Our findings suggest that the role of SAPPE as a mental healthcare provider is even more important for students in a worse economic situation. Student-clients' mean age when they first sought help at SAPPE was 23.3 years (standard deviation, SD = 5.1; median: 22 years),1 and being younger than 20 years of age at first contact with the service increases the likelihood of seeking help at SAPPE again by a factor of 2.8 times. On the one hand, if students are younger than 20 years at first contact with the service, it probably means that they are in the first years of the undergraduate course and therefore they have more years ahead at the university in which to seek the service again. On the other hand, seeking the service during the first year of a course might indicate that mental distress is present early on during university life, and perhaps even prior to university entry.

Although poor memory and low self-esteem were not among the ten complaints most frequently reported by student-clients,1 presenting one of those complaints at the time of the first contact with the service was associated with seeking the service again later on. One possible interpretation for this finding is that complaints of poor memory at such a young age are a proxy for academic difficulties.

Students who have a worse economic situation experience academic difficulties and low self-esteem early in their undergraduate course and might represent a vulnerable group that is not only more prone to seeking help from the campus mental health service, but also to demanding mental health support at different times throughout their undergraduate and postgraduate courses. Especially in developing countries where financial resources are limited, university mental health services have to constantly adapt their programs in order to meet the student body's needs in a cost-effective way. Identifying risk factors for the need for further assistance by university mental health care services might help in planning preventive mental health programs designed to target student groups with specific needs.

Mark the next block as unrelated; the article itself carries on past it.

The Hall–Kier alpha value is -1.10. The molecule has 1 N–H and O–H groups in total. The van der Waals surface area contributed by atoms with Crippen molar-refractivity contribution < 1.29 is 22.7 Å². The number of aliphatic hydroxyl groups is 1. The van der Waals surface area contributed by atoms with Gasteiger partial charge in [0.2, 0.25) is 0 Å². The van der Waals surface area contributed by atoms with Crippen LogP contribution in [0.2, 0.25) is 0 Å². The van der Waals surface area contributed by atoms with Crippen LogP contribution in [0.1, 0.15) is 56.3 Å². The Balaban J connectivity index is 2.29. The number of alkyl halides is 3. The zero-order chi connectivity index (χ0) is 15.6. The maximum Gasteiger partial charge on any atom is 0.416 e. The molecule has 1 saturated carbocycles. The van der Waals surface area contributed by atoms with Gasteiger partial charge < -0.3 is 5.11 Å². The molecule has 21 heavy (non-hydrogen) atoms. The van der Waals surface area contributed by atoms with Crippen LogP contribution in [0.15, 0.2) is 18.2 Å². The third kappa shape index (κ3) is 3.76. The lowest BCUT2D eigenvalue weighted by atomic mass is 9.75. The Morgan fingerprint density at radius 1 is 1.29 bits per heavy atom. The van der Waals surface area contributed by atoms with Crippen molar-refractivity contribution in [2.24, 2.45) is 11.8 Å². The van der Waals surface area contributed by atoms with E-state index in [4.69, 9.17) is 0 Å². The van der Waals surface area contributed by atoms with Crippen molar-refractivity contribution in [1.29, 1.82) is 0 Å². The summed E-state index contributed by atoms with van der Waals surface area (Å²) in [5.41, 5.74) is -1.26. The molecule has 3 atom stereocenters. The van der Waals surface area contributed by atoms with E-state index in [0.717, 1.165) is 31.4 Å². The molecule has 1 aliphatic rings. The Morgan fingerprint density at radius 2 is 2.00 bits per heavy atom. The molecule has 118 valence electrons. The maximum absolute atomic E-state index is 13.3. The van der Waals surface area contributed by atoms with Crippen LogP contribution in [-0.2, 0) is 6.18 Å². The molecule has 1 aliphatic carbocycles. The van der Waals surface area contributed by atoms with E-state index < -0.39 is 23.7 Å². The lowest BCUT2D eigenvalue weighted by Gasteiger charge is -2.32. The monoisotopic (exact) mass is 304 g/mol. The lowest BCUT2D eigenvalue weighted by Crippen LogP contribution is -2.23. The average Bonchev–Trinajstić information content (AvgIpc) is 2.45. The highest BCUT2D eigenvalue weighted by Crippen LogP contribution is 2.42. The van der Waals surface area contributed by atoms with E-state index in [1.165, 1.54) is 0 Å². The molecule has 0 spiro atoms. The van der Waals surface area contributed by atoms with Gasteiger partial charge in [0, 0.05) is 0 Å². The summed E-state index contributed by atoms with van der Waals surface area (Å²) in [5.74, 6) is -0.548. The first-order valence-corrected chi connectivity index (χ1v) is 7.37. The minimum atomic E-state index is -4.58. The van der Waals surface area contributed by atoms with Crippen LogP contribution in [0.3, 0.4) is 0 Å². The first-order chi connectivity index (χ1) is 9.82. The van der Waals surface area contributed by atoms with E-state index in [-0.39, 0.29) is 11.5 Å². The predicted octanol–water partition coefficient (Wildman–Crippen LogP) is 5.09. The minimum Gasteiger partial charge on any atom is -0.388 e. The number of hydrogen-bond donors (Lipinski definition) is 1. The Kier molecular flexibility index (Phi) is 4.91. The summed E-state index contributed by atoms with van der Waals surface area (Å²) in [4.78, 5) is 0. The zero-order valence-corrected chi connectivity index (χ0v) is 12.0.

Date of first submission: October 10, 2010

Date of second submission: December 11, 2010

Accepted: January 31, 2011

Sources of funding: Not declared

Conflict of interest: Not declared

  • 1. Oliveira ML, Dantas Cde R, Azevedo RC, Banzato CE. Demographics and complaints of university students who sought help at a campus mental health service between 1987 and 2004. Sao Paulo Med J. 2008;126(1):58-62.

  • Address for correspondence:
    Clarissa Rosalmeida Dantas
    Universidade Estadual de Campinas (Unicamp)
    Rua Tessália Vieira de Camargo, 126
    Cidade Universitária "Zeferino Vaz"
    Barão Geraldo - Campinas (SP) - Brasil
    CEP 13083-970
    Tel. (+55 19) 3521-7514/3521-7206
    E-mail:

Publication Dates

  • Publication in this collection
    30 June 2011
  • Date of issue
    May 2011